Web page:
Friday, April 11, 2008

April 11, 2008 Heiskell, TN and Oak Ridge, TN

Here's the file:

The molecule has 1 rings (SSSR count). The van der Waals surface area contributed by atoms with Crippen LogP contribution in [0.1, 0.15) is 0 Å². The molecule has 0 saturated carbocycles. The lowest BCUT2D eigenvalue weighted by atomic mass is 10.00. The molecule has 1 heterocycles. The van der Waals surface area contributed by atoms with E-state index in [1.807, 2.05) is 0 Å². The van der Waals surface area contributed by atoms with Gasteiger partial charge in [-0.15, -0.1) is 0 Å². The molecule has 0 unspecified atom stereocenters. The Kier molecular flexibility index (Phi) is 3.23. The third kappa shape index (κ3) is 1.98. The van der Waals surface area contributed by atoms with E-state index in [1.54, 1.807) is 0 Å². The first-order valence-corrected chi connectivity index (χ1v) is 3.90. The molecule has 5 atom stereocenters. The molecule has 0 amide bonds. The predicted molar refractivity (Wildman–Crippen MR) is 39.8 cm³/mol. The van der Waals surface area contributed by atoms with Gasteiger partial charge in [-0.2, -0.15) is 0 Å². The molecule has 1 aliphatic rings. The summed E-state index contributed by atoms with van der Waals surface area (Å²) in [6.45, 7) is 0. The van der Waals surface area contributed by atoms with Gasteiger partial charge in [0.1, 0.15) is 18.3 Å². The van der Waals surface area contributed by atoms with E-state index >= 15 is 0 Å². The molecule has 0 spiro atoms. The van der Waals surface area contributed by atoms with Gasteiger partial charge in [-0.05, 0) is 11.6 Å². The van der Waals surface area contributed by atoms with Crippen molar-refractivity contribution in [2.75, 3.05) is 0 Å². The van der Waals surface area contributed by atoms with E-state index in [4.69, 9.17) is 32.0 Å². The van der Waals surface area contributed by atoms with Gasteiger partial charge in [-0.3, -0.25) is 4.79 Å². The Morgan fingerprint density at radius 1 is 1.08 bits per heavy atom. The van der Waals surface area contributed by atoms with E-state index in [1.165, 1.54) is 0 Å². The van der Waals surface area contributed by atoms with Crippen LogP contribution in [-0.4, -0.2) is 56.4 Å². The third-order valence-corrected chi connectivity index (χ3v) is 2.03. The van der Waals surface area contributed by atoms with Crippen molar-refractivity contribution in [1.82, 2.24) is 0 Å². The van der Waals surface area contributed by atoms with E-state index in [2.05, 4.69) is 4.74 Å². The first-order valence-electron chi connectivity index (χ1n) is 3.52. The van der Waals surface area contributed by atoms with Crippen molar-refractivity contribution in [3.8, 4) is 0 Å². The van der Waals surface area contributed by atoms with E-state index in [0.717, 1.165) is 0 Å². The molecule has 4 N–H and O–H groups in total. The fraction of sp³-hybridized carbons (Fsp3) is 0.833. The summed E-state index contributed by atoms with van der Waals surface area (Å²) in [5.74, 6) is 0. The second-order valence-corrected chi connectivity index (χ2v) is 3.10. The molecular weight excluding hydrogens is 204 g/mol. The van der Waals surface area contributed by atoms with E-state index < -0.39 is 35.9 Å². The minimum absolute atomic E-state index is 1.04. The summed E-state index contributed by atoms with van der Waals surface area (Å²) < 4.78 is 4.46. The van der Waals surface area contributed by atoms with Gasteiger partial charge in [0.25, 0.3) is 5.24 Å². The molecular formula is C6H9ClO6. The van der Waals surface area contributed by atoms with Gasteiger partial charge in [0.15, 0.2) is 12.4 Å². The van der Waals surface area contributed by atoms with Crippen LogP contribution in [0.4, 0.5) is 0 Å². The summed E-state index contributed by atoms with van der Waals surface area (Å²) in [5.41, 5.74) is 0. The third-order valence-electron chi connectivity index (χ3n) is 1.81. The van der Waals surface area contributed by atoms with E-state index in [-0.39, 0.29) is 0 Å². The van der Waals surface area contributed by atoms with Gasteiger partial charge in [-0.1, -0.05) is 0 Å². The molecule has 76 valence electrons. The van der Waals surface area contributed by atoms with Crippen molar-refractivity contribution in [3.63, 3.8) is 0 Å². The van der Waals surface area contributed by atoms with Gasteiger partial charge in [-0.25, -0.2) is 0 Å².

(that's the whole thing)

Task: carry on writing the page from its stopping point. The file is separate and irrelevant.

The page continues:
This was a full day. We started out going to Oak Ridge, TN. This is the home of The Manhattan Project - the World War II project that originated, tested and perfected the atomic bomb that was used to end the war. On the way, we once again passed the beautiful lavender bushes that are all along the highways in this area. We came to a bridge that crossed our road that looked like it had seen its better days BEFORE the Manhattan Project. At the American Museum of Science and Energy, there were demonstrations and attractions that explained and demonstrated life in Oak Ridge during the war. Oak Ridge was called the Clinton Engineer Works during the war and was named Oak Ridge after the war. It was 60,000 acres surrounded by a barbed wire fence, guards and gates. It became the fifth largest city in Tennessee with 75,000 workers. The project consumed one-seventh of the electricity used in the United States during this time. There were very few automobiles so the bus transportation system became the fourth largest in the U.S. Workers, both military and non-military, were sworn to secrecy and could not tell anyone why they were there or what they were doing. This was a self contained city with schools, stores, entertainment, stores, et al. It was so secret that many did not even know what they were doing - if this light goes on, flip this switch, for example. Today, this is still at the forefront for energy and weapons creation, testing and utilization, relied upon by the military and civilian sectors alike. When we left, we passed a station of the gigantic TVA, The Tennessee Valley Authority. This is a massive electrical power producer covering much of the south. This area is on sort of a plateau between mountainous areas. Heavy, dangerous storms were approaching from the west. Tornadoes and severe thunderstorms had raked Nashville and Memphis and there were watches and warnings all over.The wind picked up with gusts over 40 MPH and rain started falling very hard. The wind and boomers have left but it is still raining. We walked in the rain down to the clubhouse in the campground and listened to The Bushy Valley Boys pickin' and singin'. The Bushy Valley Boys actually consist of two guys and two gals, three guitars and a string base.They all sing and a good time was had by all. This started out as a pot luck but, since it was raining hard, we ate at home. When we arrived, we were told several times to "eat up" but we didn't. Because of this changing weather, we will stay another night here before going on to Berea, KY on Sunday. Tomorrow night here is supposed to go down to 34 degrees and then 32 Sunday night in Berea. We are being prepared for our Michigan return.

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